Huron growth continues with GHDC

COURTESY PHOTO This new home along 26th Street begins to take shape. The building is being constructed by Todd Smith Construction.

As the world emerges slowly from the COVID-19 pandemic, the chaos caused by the upheaval continue to dissipate. The real estate market was affected directly and indirectly by the pandemic.

Stories began circulating of homes receiving multiple offers either prior to, or immediately after being listed, as people contemplated changing where they lived and worked, while others looked to move to specific areas.

Indirectly, the vast increase in the cost of construction materials, magnified by the pandemic, caused people considering new home construction to rethink and perhaps focus on existing structures.

In Huron, which continues to see an uptick in its workforce numbers as it comes out of the COVID fog, new construction continued to take place, much of it in the Southtown Development.

Greater Huron Development Corporation (GHDC) owns more than 60 lots in the portion of Southtown that is zoned for residential use — basically the land north of 26th Street, between Idaho and Frank Avenues, not including the already developed property along 21st Street.

“This past year the City of Huron has completed the streets that were platted in the development,” said Ted Haeder, the executive director for GHDC, “as well as water and sewer.”

New streets include 22nd Street, which connects Idaho to Frank on the north end of the development, along with Firehouse Lane, a circular drive on the south side of 22nd Street, and two court/cul-de-sacs — Fox Run and Elk Run — in the southern part of Southtown.

It is, by far, the highest concentration of platted and developed residential lots within the city limits.

Residential lots vary in price from $20,000 to $40,000, based on lot size and, to follow the old real estate adage: “Location, location, location.” Lot prices include assessments for water, sewer, curb and gutter.

“The roads are in, sewer and water is in and fiber-optic lines for internet and telephone connections are going in,” Haeder said. The roads, sewer and water installations were financed through a Tax Increment Financing (TIF) district by the City of Huron and Greater Huron Development. The funds to repay the work will come from the increased property taxes when lots are sold and houses are constructed.

GHDC is offering a home buyer incentive program, in an effort to expand housing for Huron’s workforce.

Available only in the Southtown Development, new home buyers may be eligible for up to $12,000 in down payment assistance, coupled with interest-free financing for lot purchases. The program is designed to help make home ownership more easily within reach of many low and moderate-income residents.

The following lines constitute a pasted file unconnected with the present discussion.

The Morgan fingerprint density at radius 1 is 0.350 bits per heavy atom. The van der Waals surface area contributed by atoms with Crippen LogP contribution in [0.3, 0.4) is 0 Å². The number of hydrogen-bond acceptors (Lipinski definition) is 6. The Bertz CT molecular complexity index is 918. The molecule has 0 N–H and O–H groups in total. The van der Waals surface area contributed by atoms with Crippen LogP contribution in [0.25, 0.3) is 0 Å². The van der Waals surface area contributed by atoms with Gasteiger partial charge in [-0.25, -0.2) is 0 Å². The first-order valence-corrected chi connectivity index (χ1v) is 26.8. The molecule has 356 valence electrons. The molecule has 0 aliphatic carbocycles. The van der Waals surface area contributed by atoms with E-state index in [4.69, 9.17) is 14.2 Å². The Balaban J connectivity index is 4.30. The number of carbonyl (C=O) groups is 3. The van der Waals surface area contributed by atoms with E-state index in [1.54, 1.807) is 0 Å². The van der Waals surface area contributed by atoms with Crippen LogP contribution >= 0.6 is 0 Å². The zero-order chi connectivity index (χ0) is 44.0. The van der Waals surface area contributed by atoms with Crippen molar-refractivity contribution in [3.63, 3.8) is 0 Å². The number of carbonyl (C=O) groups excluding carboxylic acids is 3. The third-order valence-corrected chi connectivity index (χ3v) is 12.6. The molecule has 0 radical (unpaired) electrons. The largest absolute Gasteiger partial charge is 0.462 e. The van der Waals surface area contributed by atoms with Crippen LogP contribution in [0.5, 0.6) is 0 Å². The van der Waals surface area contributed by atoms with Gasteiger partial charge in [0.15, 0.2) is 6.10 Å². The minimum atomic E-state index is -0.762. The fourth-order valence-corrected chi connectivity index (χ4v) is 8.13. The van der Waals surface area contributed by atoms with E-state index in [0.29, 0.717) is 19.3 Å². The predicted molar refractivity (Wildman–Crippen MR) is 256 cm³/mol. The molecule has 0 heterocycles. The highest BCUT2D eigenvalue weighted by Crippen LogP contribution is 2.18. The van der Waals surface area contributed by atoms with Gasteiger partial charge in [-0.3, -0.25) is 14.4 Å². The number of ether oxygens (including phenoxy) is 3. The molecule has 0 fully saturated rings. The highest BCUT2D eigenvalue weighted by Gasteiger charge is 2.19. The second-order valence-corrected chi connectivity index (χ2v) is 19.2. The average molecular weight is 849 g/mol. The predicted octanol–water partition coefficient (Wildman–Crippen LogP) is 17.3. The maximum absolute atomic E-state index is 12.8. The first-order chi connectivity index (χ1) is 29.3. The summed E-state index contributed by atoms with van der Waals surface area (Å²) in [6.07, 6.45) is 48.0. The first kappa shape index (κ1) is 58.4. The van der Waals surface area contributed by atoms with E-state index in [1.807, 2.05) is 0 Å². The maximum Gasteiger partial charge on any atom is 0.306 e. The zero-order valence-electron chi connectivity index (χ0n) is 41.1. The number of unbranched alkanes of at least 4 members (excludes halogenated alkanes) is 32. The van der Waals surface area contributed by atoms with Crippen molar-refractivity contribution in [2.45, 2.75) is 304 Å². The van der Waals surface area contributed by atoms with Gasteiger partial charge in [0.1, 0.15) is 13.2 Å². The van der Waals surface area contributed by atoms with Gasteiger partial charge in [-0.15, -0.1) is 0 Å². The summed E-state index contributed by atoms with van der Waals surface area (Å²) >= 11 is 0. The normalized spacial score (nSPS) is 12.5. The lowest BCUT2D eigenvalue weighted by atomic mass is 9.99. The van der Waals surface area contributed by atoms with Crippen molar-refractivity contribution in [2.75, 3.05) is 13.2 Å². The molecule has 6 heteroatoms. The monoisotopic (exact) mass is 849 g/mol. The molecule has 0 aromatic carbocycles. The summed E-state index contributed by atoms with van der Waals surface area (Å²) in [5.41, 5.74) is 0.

In addition, all of the lots in Southtown are eligible for a Property Tax Abatement Program that reduces property taxes by 50% over the first four years of home ownership. Some incentives are also available to housing developers.

GHDC does a realtor referral program with local realtors as well, and will handle closing costs for lot purchases, Haeder said.

Wheatgrass Village
Wheatgrass Village, a three-story, 69-unit apartment building and two six-unit town homes on 10 acres was the residential centerpiece of the new development and while an expansion of the existing site has been mentioned, no work has begun on the project, which was originally slated to mirror the existing structures.

Residential home construction, however, has continued, with a number of primarily twin homes along 26th Street. Some were nearly completed three years ago and Haeder said that he understands that all of the units are rented at this time. A new home, on 26th Street, is currently under construction.

Haeder noted that while GHDC does have lots for sale, they are solely selling the lots. “There are many very good contractors in Huron to build a home,” he said. “Although we have learned that most of the contractors are very busy right now. That’s a good problem to have.

While residential construction has continued, commercial development in Southtown has stalled. In the past two years, the only new construction in the area is the new Iverson Auto Sales and service building.

GHDC has one lot that is approximately 8.5 acres, directly east of Iverson Auto’s main building, across Kansas Ave. There are also five lots, of between a half-acre and an acres-and-a-half, located in the Kansas Ave., Court adjacent to Huron Title Company and ELO Prof LLC accounting office building. “I am very optimistic on the construction we have seen in Southtown,” Haeder said.

“We get one or two calls per week inquiring about lots, which are likely from people doing research, seeing what’s available and comparing prices. I expect, that over the next 15-20 years, most of the Southtown residential development will fill in.”

GHD also has residential lots near Broadland Creek and two homes in that development are also under construction.

Additional GHDC commercial property is in the West Industrial Park, in the North Industrial park and in the soon to be developed East industrial Park, which will border the new Northwestern Energy Gas Turbine plant east of Custer Ave and along Highway 14.

There are other residential lots sprinkled throughout Huron and just outside its city limits, including considerable space west of Highway 37 and south of 24th Street, where there is also new home construction under way. Much of that property has recently been platted and is ready for development.

For more information on residential or commercial property for sale in the Huron area, contact any of the local realtors, or GHDC, at 605-352-0363.


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